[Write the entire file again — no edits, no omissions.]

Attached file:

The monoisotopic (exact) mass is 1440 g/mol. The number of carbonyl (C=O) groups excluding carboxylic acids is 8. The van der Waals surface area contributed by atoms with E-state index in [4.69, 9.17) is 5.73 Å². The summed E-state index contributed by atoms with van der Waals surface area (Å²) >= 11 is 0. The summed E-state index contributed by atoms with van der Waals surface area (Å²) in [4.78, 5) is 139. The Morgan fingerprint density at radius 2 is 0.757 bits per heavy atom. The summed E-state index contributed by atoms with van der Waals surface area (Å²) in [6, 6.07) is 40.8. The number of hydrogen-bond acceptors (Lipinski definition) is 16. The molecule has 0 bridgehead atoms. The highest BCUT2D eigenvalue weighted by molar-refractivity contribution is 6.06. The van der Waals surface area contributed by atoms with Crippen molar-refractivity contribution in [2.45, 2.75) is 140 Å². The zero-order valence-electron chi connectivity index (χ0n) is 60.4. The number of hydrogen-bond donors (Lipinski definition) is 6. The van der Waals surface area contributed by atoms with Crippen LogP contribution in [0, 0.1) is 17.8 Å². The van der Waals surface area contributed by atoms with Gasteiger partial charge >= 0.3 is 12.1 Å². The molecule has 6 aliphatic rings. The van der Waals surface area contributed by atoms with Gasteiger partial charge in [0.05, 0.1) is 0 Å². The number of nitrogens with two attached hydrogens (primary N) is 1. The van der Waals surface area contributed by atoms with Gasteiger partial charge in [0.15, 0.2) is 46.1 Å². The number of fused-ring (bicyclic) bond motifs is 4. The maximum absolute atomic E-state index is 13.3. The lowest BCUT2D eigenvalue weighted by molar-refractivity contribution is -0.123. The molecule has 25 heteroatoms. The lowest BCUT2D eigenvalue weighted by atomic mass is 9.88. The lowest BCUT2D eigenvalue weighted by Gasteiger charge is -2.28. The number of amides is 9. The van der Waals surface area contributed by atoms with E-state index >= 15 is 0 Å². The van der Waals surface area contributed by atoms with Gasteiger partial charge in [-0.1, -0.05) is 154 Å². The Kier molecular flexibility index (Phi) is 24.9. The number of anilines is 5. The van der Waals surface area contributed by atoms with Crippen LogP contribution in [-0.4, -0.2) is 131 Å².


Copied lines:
The monoisotopic (exact) mass is 1440 g/mol. The number of carbonyl (C=O) groups excluding carboxylic acids is 8. The van der Waals surface area contributed by atoms with E-state index in [4.69, 9.17) is 5.73 Å². The summed E-state index contributed by atoms with van der Waals surface area (Å²) >= 11 is 0. The summed E-state index contributed by atoms with van der Waals surface area (Å²) in [4.78, 5) is 139. The Morgan fingerprint density at radius 2 is 0.757 bits per heavy atom. The summed E-state index contributed by atoms with van der Waals surface area (Å²) in [6, 6.07) is 40.8. The number of hydrogen-bond acceptors (Lipinski definition) is 16. The molecule has 0 bridgehead atoms. The highest BCUT2D eigenvalue weighted by molar-refractivity contribution is 6.06. The van der Waals surface area contributed by atoms with Crippen molar-refractivity contribution in [2.45, 2.75) is 140 Å². The zero-order valence-electron chi connectivity index (χ0n) is 60.4. The number of hydrogen-bond donors (Lipinski definition) is 6. The van der Waals surface area contributed by atoms with Crippen LogP contribution in [0, 0.1) is 17.8 Å². The van der Waals surface area contributed by atoms with Gasteiger partial charge >= 0.3 is 12.1 Å². The molecule has 6 aliphatic rings. The van der Waals surface area contributed by atoms with Gasteiger partial charge in [0.05, 0.1) is 0 Å². The number of nitrogens with two attached hydrogens (primary N) is 1. The van der Waals surface area contributed by atoms with Gasteiger partial charge in [0.15, 0.2) is 46.1 Å². The number of fused-ring (bicyclic) bond motifs is 4. The maximum absolute atomic E-state index is 13.3. The lowest BCUT2D eigenvalue weighted by molar-refractivity contribution is -0.123. The molecule has 25 heteroatoms. The lowest BCUT2D eigenvalue weighted by atomic mass is 9.88. The lowest BCUT2D eigenvalue weighted by Gasteiger charge is -2.28. The number of amides is 9. The van der Waals surface area contributed by atoms with E-state index >= 15 is 0 Å². The van der Waals surface area contributed by atoms with Gasteiger partial charge in [-0.1, -0.05) is 154 Å². The Kier molecular flexibility index (Phi) is 24.9. The number of anilines is 5. The van der Waals surface area contributed by atoms with Crippen LogP contribution in [-0.4, -0.2) is 131 Å².